Drawing & painting Nature Classes
Now it is very much summer so time for another newsletter.
Courses this term
Natural History illustration
Learn how to capture wildlife on paper, from fossils to fleeting birds and butterflies. Gain skills using a variety of different media including digital. Includes a trip to the Natural History Museum. Suitable for beginners.
Summer School – Drawing and Painting Nature outside in a beautiful garden.
This new Summer School is held in the beautiful garden of the South London Botanical Gardens. It is in association with Imperial College and The South London Botanical Institute. Suitable for beginners. Follow this link for more information:
Free online workshop on drawing trees.
In July there will be a one off online tree class. Email me for further information and look at my website for updates www.obscurewonders.com
Here are some summer exhibitions that caught my eye:
Alice: Curiouser and Curiouser, Victoria & Albert Museum
‘Lewis Carroll’s magical, mind-boggling story of Wonderland has been enchanting audiences for generations. Now Alice’s adventures are the subject of a major new show at the V&A charting the story’s evolution from manuscript to a global cultural phenomenon, inspiring the likes of Salvador Dali, Walt Disney and Tim Walker.
Described as a ‘theatrical, immersive journey down the rabbit hole’, Alice: Curiouser and Curiouser brings together over 300 objects spanning the story’s 158-year history. Highlights include original drawings by John Tenniel, set designs and models from the various film adaptations, album-artwork for Little Simz and Bob Crowley’s costume for the Queen of Hearts from the Royal Ballet’s 2011 production. Take the whole family on this extraordinary adventure. Just don’t be late.’
WHEN Saturday 22 May – Friday 31 December, 10am-5:45pm
WHERE Victoria & Albert Museum, Cromwell Road, South Kensington, London SW7 2RL
Eileen Agar: Angel of Anarchy, Whitechapel Gallery
‘Although best known as a Surrealist, Eileen Agar (1889-1991) experimented with Cubism and Abstraction, too, finding inspiration in a myriad sources, from the natural world and ancient mythologies to sexual pleasure and her own biography.
Eileen Agar: Angel of Anarchy, the largest exhibition of Agar’s work to date, celebrates a phenomenal career that spanned almost a century. It brings together over 100 paintings, collages, photographs, assemblages and archive material, much of which has rarely been exhibited, to chart the development of her uniquely spirited style.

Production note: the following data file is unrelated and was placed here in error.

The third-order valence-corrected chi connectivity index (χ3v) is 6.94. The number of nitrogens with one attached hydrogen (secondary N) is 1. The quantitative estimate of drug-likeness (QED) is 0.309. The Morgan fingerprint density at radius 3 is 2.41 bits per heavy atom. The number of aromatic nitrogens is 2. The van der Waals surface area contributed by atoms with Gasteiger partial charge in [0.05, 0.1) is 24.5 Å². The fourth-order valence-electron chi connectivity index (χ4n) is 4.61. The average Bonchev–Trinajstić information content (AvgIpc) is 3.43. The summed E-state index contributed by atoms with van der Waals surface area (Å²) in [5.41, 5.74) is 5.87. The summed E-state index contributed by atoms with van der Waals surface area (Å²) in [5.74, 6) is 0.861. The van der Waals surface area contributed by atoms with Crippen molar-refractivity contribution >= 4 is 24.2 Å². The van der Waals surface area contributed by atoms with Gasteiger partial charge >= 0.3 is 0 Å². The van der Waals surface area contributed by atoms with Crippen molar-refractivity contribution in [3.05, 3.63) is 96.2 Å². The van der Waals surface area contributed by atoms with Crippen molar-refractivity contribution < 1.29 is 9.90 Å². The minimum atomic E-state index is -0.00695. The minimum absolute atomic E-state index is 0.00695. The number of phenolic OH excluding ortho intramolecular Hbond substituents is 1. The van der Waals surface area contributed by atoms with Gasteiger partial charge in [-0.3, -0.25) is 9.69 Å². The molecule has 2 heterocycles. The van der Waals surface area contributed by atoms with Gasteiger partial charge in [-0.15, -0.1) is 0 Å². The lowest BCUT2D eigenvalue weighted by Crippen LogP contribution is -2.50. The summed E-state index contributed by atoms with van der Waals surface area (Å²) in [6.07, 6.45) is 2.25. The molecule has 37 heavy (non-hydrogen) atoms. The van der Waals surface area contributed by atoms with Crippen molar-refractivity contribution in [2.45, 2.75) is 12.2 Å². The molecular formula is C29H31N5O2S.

Highlights include Angel of Anarchy (1936-40), a plaster-cast head covered with feathers, fabric and diamanté stones; and Dance of Peace from 1945. ‘I’ve enjoyed life,’ Agar once said. This exhibition looks set to prove that.’
WHEN Wednesday 19 May – Sunday 29 August, Tuesday – Sunday, 11am-6pm
WHERE Whitechapel Gallery, 72-78 Whitechapel High Street, London E1 7QX |
Michael Armitage: Paradise Edict exhibition, Royal Academy
‘An exhibition of riotous paintings has opened at Royal Academy. Brightly coloured and crowded with figures, the works of Kenyan-born artist Michael Armitage (who is a graduate of the Royal Academy) are large scale and dripping with political and social commentary – think Goya meets Gauguin. But while European painting is a powerful source of inspiration for the 37-year-old artist, Armitage, who divides his time between Nairobi and London, is most significantly influenced by the traditions of East Africa. of riotous paintings has opened at Royal Academy. Brightly coloured and crowded with figures, the works of Kenyan-born artist Michael Armitage (who is a graduate of the Royal Academy) are large scale and dripping with political and social commentary – think Goya meets Gauguin. But while European painting is a powerful source of inspiration for the 37-year-old artist, Armitage, who divides his time between Nairobi and London, is most significantly influenced by the traditions of East Africa.’
WHERE Royal Academy
Burlington House, Piccadilly, London, W1J 0BD
Paula Rego, Tate Britain
Paula is one of my favourite artists, ever since she asked politely if she could leave her empty coke can in my studio space with a cheeky yet nervous smile. This exhibition of her work looks good, I may have mentioned it before, but I think it’s probably worth mentioning twice.
‘Paula Rego is a phenomenal storyteller. Whether in paint or pastel, collage or ink, she conjures up images that speak of personal as well as social struggle. Over the course of her prolific career, Rego has drawn on a broad range of references, from comic strips to history painting, and experimented with both abstraction and figuration.
This major solo exhibition, the largest and most comprehensive of Rego’s work to date, features over 100 works that chart the artist’s creative trajectory. Early works dating from the 50s will hang alongside large pastels and richly layered, staged scenes from Rego’s acclaimed Dog Women and Abortion series. Prepare to delve deep into her rich and fertile imagination.’
WHEN Wednesday 7 July – Sunday 24 October, 10am – 6pm
WHERE Tate Britain, Millbank, London SW1P 4RG
Painting tip – If uncertain, stop and have a tea break.
For further information email – firstname.lastname@example.org